After the flag salute, then-Council President George Hurst moved that the agenda be changed to accommodate the 100 protestors outside. The council immediately proceeded to the approval of previous meeting minutes after the motion until the distant chant of “no justice, no peace” grew louder as the protesters entered the building.

Dozens of individuals donning various apparel with signs reading “Justice for Tirhas,” “Defund the Police,” “No good cops in a racist system,” and “Say her name,” attended the meeting in response to the death of Ms. Tesfatsion. The protestors chanted her name after they entered the building. 

Tirhas Tesfatsion

Sporadic shouts of “Black lives matter” and “You murdered her” echoed through the quieting room. As the room began to settle once again, Mayor Nicola Smith began to explain the situation.

“Our Lynnwood police command staff immediately called for an outside investigation which was conducted by Kirkland police. They are still wrapping up their full investigation, which will take a few more days. We’ve been informed by the Snohomish County Medical Examiner’s office, that the official manner of death was the result of suicide,” Mayor Smith explained.

Tirhas Tesfatsion
Mayor Nicola Smith listening to members of the family on July 26, 2021. Source: Lynnwood Times.

After Mayor Smith mentioned the suicide, the protestors began chanting, “They lie, they lie, we know it wasn’t suicide.”

Public comment began and Civil Rights Attorney James Bible, whose calm voice and professional demeanor seemed to settle the crowd, addressed the council, saying, “I want to be clear, the family reached out to the community, and the community responded.” 

Tirhas Tesfatsion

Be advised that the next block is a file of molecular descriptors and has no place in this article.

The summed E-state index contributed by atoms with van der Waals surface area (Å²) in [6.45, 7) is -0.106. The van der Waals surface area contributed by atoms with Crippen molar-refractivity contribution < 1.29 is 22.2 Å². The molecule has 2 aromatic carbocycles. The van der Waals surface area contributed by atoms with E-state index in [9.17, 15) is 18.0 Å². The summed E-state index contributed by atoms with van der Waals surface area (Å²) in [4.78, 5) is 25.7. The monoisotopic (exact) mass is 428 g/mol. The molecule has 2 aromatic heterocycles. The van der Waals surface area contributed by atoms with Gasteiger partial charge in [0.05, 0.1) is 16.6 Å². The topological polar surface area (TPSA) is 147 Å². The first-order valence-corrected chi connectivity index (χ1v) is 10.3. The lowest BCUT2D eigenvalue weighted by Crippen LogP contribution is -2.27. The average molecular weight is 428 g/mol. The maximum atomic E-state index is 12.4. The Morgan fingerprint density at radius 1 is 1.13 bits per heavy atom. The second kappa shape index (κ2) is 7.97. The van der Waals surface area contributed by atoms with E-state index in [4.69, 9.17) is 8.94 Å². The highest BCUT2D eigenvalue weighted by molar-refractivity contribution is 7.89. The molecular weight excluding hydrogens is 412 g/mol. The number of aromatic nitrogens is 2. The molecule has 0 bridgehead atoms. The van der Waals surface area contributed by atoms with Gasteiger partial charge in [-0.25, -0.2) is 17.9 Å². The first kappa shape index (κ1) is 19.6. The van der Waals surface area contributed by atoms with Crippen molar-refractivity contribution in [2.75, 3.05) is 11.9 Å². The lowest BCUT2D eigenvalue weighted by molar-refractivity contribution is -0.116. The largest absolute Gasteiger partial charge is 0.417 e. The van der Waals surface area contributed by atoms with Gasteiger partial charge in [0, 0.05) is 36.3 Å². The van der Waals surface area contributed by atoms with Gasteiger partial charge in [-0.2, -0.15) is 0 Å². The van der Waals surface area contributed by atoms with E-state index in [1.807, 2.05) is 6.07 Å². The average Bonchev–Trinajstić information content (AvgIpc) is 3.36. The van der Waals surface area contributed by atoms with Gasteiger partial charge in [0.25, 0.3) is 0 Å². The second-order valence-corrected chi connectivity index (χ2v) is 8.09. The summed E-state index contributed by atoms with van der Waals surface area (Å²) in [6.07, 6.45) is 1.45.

Civil Rights Attorney James Bible with members of Tirhas Tesfatsion’s family and supporters bring awareness to her death in the Lynnwood Jail on July 13, 2021. Source: Lynnwood Times.

Bible continued, “We do agree that this is a tragic incident, and we will say that this is something that never ever should have happened, especially in our own city because she didn’t die outside on the street or in her own home. She died in the care and custody of the Lynnwood City jail… My position ultimately is that you should get out of the incarceration business and into the helping communities business.”

Bible and others express upset with not only the death of Ms. Tesfatsion but also the incarceration system as a whole.

“We’re looking to you for leadership in a different sort of way and it would be a bold move to say we need to go back to the drawing table, and we need to figure out something better for these human beings and make July 13th matter differently…to infuse humanity into our systems. Don’t let her death be in vain. Don’t let those last desperate moments of a sad hurt person be in vain.”

Tirhas Tesfatsion

Ms. Tesfatsion’s sister, the first of the family to speak at the meeting, expressed questions revolving around her sister’s death that she said remain unanswered. 

She continued, “We want answers…You guys failed to protect her, and then you guys murdered her and said she was suicid[al]. We are confused…It’s not about Black lives—it’s about life that was taken away. That’s not fair.” 

If you or someone you know is contemplating suicide, please contact the National Suicide Prevention Lifeline at 1-800-273-TALK or www.suicidepreventionlifeline.org. If you or someone you know is struggling with substance abuse, seek out a local narcotics anonymous group at https://everettna.org/.